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ASU Electronic Theses and Dissertations


This collection includes most of the ASU Theses and Dissertations from 2011 to present. ASU Theses and Dissertations are available in downloadable PDF format; however, a small percentage of items are under embargo. Information about the dissertations/theses includes degree information, committee members, an abstract, supporting data or media.

In addition to the electronic theses found in the ASU Digital Repository, ASU Theses and Dissertations can be found in the ASU Library Catalog.

Dissertations and Theses granted by Arizona State University are archived and made available through a joint effort of the ASU Graduate College and the ASU Libraries. For more information or questions about this collection contact or visit the Digital Repository ETD Library Guide or contact the ASU Graduate College at gradformat@asu.edu.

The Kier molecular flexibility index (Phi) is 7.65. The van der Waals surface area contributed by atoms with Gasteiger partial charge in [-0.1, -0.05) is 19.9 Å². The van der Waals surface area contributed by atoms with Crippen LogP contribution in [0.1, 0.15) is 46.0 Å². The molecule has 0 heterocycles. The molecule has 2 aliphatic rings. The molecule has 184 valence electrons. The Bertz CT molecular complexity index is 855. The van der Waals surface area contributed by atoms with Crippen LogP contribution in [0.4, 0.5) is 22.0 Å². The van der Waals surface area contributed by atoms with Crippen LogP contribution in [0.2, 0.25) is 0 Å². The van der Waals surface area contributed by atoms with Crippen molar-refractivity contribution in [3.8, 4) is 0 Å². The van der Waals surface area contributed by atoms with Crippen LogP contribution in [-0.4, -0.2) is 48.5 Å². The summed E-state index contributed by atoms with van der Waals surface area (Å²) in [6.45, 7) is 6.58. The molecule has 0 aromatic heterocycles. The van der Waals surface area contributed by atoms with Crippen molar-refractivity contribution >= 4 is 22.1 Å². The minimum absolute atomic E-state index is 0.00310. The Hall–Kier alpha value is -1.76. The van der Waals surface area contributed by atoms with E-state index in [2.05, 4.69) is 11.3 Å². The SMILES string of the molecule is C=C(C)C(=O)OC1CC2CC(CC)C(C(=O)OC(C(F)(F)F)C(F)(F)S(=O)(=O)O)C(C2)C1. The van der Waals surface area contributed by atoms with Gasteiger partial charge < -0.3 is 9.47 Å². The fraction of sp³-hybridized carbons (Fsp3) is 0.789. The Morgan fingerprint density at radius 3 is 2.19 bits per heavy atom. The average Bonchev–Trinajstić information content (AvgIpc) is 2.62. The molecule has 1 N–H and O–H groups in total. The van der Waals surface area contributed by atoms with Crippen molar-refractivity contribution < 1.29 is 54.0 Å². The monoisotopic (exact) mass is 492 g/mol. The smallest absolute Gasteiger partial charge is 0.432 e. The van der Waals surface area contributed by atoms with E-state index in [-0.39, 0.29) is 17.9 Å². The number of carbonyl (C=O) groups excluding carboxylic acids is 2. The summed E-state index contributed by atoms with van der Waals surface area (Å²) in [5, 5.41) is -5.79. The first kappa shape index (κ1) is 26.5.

Universities and community organizations (e.g., nonprofit organizations, schools, government, and local residents) often form partnerships to address critical social issues, such as improving service delivery, enhancing education and educational access, reducing poverty, improving sustainability, sharing of resources, research, and program evaluation. The efficacy and success of such collaborations depends on the quality of the partnerships. This dissertation examined university-community partnership (UCP) relationships employing stakeholder theory to assess partnership attributes and identification. Four case studies that consisted of diverse UCPs, oriented toward research partnerships that were located at Arizona State University, were investigated for this study. Individual interviews were conducted with …

Contributors
Smith, Kendra Lindsay, Knopf, Richard C, Desouza, Kevin C, et al.
Created Date
2015

According to my 2016 survey of ASU undergraduate students, 33% have used stimulant medications (e.g. Adderall or Ritalin) without a prescription to study. I view this practice as a step towards cognitive enhancement, which is the deliberate application of biotechnology to radically alter the human condition. From a foresight perspective, the ability to actively improve human beings, to take our evolutionary destiny into our own hands, may be a turning point on par with agriculture or the use of fossil fuels. The existential risks, however, may be greater than the benefits—and many of the most radical technologies have made little …

Contributors
Burnam-Fink, Michael, Miller, Clark, Hurlbut, Ben, et al.
Created Date
2016